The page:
Much like the Corbyn campaign in the recent UK General Election, the Sanders team was banking on a surge in the non-voter and youth turnout. Presented with a genuine alternative, those who would normally stay at home during the election cycle would be enthused enough by the radicalism on offer to actually get out and vote. Or so the theory went.
Unfortunately for Sanders and his team this failed to transpire. Indeed, the failure on the part of Sanders to expand the Democratic base was apparent even while Sanders was romping home in New Hampshire and Nevada. Young voters made up a smaller share of the primary electorate than they did in 2016 in every primary state apart from Iowa.
Much of the fallout from Sanders’s campaign defeat has focused on his failure to win over African-American Democrats. The argument goes that Sanders’s emphasis on class politics has little appeal to those for whom identity is a bigger driver in terms of voter loyalty than social class.
There is some truth to this. In South Carolina black voters backed Biden over Sanders by 61% to 17% according to network exit polls, and this gap — or something close to it — was replicated in other primary states. Because the first three states in the nomination race did not have many black voters, so this consequently created a false impression of how Sanders would perform as the contest progressed.
That Sander’s poor performance among black voters was due to his “class reductionism” is probably exaggerated, however. Indeed, this is a convenient criticism for affluent liberals who feel more comfortable with a form of identity politics that seeks to push what the black American scholar Adolph Reed has termed “a particularist, elite-driven politics”. As Reed puts it:
“Class reductionism, again, is a myth. But like other myths, it reveals a great deal about our deeper systems of belief. Even if it tells us nothing about the people who are accused of it, it tells us a great deal about the accusers — the professional-managerial guardians of elite discourse.”
Sanders’s more significant mistake was arguably to continue to run on an independent ticket and rally against the Democratic establishment. Sanders’s outsider status had served him well — until it didn’t. This was especially true in terms of Sanders’s offering to black voters. As Zack Beauchamp has written for Vox, affiliation to the Democratic Party is “understood among African-Americans as a vital part of being committed to racial progress and in-group solidarity”.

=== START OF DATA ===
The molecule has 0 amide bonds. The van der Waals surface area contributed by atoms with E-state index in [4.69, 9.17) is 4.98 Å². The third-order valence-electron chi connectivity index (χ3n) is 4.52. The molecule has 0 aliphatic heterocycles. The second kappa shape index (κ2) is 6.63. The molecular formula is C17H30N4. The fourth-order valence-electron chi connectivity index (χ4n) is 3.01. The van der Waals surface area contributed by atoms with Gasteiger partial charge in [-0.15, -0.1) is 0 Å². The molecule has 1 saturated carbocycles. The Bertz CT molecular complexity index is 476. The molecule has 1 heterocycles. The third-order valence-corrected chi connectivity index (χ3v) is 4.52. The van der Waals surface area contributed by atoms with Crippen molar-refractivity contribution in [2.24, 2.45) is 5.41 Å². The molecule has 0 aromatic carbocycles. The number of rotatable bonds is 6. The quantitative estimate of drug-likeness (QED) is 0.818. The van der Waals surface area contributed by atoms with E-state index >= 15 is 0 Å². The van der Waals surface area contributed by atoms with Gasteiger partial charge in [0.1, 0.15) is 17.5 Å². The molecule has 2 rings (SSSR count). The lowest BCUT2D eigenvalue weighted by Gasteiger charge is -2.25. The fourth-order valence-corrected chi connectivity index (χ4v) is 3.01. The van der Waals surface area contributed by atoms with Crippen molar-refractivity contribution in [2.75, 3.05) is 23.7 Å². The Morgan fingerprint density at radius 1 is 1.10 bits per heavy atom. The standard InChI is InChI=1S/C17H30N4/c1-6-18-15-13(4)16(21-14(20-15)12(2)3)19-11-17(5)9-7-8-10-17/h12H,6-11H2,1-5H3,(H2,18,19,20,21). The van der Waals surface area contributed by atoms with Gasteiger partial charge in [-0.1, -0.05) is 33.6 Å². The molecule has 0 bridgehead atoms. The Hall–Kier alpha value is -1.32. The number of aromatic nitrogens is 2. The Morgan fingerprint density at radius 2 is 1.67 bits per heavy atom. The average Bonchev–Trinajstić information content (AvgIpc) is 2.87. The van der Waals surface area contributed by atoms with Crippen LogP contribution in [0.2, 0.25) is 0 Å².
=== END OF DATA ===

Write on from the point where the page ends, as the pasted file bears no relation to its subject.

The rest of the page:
In other words, Sanders’s positioning as an outsider may have been his undoing not only among more centrist Democrats, but also among black voters.
His failed campaign holds lessons for progressives of all stripes. Both Corbyn and Sanders have placed their hopes in a forlorn belief that disenfranchised non-voters would break the habit of a lifetime and turn out to vote when presented with a “genuine alternative” (as their supporters are fond of saying).
It is an assumption built on a hackneyed and romantic view of the working class: once a politician emerges who represents their real interests, they will invariably slough off apathy and dash to their nearest polling station. This theory has been found wanting in both the United Kingdom and the United States in recent times. Non-voters tend — as you’d expect — not to vote.
Nor are young ethnic minorities all wildly left-wing, which seems to be a prevailing assumption among the Left on social media platforms. Material interests matter to voters, but they are one factor among many. Group identity is important too.
The fondness among supporters of both Corbyn and Sanders for authoritarian “anti-imperialist” movements is also extremely off-putting for moderates. Corbyn was viewed as a terrorist sympathiser on the doorstep last December, while Bernie’s comments about Castro, albeit more forgivable than many of Corbyn’s dalliances, will have spooked many potential voters. And for what gain? If the Left is to move forward it needs to drop such illusions and rid itself of this Achilles’ heel.
Following the stalemate in Iowa, it was hoped that Sanders would reach out to the Democratic mainstream, to return to the fold, and adopt a more conciliatory tone. Instead he gave his usual stump speech, positioned himself as the consummate outsider who would take on the ‘Establishment’ (read: the Democratic establishment) and ‘the 1%’. But by this point that strategy had outlived its usefulness.
And like Corbyn here in Britain, Bernie Sanders discovered that there is only so much traction to be had in running against the mainstream — at some point you must join it.